Distribution requirements planning - ERP Tools

DRP is a parallel process to MRP. MRP determines the quantity of component items that are needed to make or assemble a finished good. DRP is an automated management process for the activities and techniques of maintaining the desired levels of finished goods items. DRP provides the proactive visibility of requirements based on the forecast and safety stock. Figure below shows a simple example of how DRP would work.

DRP planning for tables.

DRP planning for tables.

In this planning grid, an expected receipt can be seen in period 2. This order has already been released since the quantity appears in the scheduled receipts row. Additional receipts are expected in periods 3,4,6 and 7. These orders must still be released in periods 2,3,5,and 6. This visibility of order release and receipts provides the enterprise the capability of maximizing load configurations for transportation utilizing a DRPII process. In addition,the forward expected
order releases are an essential link in an integrated supply chain.

When DRP is used within the enterprise to proactively plan replenishment order,these expected orders could also be used to provide reliable promises to customers on available shipments through the use of available to promise(ATP). ATP is the uncommitted portion of inventory. This method of promising orders is frequently used in distribution. ATP is calculated only in the first time period and whenever there is an expected receipt. Another way to think about ATP is how long the inventory needs to last given the current customer backlog and the expected receipts.

Cumulative ATP shows how many pieces are available between receipts that have not been already committed. In some cases,there may be insufficient inventory to cover the demands that are already known in later periods. If the entire inventory from the previous receipts is used up,then customers who provided greater than expected visibility of their order may not get what they ordered when they wanted the product. To ensure that this inventory is available a process known as backward ATP is used to reserve that inventory to assure that the known customer orders will be covered. If the order entry personnel use the projected available balance rather than ATP to promise customer orders,customers who have provided the company with sufficient lead-time may be penalized,while customers who just called in may get product immediately. The ATP quantity should be used to promise orders to distribution customers.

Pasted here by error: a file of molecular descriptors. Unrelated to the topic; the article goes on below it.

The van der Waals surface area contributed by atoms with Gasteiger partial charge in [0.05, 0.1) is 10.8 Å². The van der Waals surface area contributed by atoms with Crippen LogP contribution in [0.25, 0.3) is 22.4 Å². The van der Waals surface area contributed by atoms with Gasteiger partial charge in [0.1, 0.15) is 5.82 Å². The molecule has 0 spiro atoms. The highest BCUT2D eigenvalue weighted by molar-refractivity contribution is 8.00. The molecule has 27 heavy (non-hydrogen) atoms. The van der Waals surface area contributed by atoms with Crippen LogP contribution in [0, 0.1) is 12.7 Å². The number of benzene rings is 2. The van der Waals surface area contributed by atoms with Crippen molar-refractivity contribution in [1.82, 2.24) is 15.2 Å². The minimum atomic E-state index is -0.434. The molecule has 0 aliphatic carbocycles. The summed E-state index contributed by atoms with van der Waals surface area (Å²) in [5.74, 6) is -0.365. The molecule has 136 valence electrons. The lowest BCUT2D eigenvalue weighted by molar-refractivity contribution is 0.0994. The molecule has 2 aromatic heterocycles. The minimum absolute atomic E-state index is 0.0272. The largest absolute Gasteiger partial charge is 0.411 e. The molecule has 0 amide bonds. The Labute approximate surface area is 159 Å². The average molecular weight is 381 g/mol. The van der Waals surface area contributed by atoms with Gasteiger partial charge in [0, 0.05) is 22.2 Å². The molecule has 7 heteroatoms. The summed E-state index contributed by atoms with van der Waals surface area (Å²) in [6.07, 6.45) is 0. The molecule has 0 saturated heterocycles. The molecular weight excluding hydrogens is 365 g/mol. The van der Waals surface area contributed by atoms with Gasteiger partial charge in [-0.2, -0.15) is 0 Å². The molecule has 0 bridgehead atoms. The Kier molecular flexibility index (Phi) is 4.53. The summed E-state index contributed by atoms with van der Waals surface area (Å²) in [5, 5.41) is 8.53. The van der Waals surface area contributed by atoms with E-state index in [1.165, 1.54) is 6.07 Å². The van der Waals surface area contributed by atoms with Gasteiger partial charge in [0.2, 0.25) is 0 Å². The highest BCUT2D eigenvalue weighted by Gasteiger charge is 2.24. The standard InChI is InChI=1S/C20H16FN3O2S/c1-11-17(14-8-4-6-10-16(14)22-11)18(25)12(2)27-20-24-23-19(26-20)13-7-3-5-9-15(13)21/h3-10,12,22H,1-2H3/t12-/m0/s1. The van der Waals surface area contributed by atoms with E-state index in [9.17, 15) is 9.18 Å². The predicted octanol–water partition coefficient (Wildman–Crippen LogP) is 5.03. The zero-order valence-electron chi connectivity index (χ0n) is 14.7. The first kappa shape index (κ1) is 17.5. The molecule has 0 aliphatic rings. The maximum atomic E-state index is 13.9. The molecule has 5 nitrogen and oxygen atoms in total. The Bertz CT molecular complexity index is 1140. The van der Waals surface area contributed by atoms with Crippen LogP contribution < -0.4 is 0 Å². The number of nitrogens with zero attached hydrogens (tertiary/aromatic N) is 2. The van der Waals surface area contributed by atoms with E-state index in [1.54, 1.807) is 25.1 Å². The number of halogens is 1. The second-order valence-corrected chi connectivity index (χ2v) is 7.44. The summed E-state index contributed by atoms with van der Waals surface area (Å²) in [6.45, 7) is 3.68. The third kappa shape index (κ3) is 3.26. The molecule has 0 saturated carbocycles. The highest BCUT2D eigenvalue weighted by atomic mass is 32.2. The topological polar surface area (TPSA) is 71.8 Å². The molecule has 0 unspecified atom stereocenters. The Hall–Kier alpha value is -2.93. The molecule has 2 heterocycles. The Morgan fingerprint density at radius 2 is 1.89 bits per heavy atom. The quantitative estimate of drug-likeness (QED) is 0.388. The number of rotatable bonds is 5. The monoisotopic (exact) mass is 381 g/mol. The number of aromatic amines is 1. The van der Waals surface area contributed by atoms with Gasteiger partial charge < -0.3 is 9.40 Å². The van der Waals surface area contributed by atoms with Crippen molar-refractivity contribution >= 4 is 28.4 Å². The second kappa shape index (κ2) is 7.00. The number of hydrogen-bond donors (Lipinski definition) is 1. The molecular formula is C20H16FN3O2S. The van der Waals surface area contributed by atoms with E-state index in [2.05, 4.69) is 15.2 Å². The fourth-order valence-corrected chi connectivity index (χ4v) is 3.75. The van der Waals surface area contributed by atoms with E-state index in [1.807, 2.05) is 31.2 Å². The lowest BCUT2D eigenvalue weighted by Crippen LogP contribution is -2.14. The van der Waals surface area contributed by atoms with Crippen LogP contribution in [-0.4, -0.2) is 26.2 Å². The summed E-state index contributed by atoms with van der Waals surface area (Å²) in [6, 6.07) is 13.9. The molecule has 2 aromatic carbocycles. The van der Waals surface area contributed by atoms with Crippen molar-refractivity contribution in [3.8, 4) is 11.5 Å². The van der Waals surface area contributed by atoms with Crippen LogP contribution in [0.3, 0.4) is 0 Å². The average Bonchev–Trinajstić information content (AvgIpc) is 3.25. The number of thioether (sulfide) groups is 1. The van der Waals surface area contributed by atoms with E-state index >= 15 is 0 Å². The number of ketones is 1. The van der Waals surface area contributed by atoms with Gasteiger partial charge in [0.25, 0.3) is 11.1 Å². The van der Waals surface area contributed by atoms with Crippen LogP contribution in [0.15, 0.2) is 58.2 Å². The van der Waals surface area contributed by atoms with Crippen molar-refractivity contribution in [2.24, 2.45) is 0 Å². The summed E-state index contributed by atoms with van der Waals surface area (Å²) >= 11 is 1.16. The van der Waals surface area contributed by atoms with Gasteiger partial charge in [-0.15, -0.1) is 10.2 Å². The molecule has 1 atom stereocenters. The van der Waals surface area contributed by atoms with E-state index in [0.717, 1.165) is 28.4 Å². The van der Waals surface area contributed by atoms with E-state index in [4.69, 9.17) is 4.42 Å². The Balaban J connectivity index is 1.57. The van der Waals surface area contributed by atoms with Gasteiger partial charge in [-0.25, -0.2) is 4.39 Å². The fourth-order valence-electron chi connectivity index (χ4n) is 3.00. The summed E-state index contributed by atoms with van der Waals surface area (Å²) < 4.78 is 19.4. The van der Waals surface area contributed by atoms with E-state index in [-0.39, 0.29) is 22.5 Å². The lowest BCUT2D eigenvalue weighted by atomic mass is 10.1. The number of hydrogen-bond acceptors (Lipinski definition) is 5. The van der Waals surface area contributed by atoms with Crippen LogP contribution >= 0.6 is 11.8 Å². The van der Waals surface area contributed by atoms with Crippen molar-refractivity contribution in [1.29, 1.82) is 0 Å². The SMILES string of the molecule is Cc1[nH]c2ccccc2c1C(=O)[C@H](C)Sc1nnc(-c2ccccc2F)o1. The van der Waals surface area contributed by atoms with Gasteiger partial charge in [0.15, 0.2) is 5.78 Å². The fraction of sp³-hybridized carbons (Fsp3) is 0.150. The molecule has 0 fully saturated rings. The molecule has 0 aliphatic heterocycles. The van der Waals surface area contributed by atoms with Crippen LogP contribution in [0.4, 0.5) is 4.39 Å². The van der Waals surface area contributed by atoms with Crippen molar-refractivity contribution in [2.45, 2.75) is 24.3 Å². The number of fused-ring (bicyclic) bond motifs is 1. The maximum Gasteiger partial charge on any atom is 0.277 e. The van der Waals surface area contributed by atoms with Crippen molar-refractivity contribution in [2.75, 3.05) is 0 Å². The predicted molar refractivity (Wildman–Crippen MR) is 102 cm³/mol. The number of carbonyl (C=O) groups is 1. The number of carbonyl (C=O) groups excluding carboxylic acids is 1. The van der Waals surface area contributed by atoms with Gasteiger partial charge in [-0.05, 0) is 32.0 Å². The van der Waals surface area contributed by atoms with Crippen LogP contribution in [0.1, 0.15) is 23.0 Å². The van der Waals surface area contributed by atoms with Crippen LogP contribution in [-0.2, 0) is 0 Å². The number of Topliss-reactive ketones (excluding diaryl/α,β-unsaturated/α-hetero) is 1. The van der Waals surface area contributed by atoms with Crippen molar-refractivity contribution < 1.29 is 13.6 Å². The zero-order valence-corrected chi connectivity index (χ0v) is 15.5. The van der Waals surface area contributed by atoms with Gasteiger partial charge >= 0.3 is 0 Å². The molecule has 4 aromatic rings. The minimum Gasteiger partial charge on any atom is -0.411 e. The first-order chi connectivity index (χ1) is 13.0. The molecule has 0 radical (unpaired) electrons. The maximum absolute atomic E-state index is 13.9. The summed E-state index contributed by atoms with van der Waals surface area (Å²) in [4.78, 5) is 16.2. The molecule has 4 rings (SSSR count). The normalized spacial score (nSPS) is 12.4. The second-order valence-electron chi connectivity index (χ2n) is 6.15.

As supply chain systems have become more powerful and sophisticated,the ATP concept has been expanded to include allocated available to promise(AATP). Even though a customer’s order may not be actually placed in the ERP system,the product is allocated to that preferred customer and is not available for general consumption. An example of AATP is shown in Figure below.

Allocated available to promise.

Allocated available to promise.

When the preferred customer places an order,the allocation is reduced by the quantity of that customer’s actual order. If the quantity exceeds the level that has been reserved,the overall ATP is then reduced. This kind of functionality is normally only found in supply chain integration systems and not as part of a traditional ERP system.


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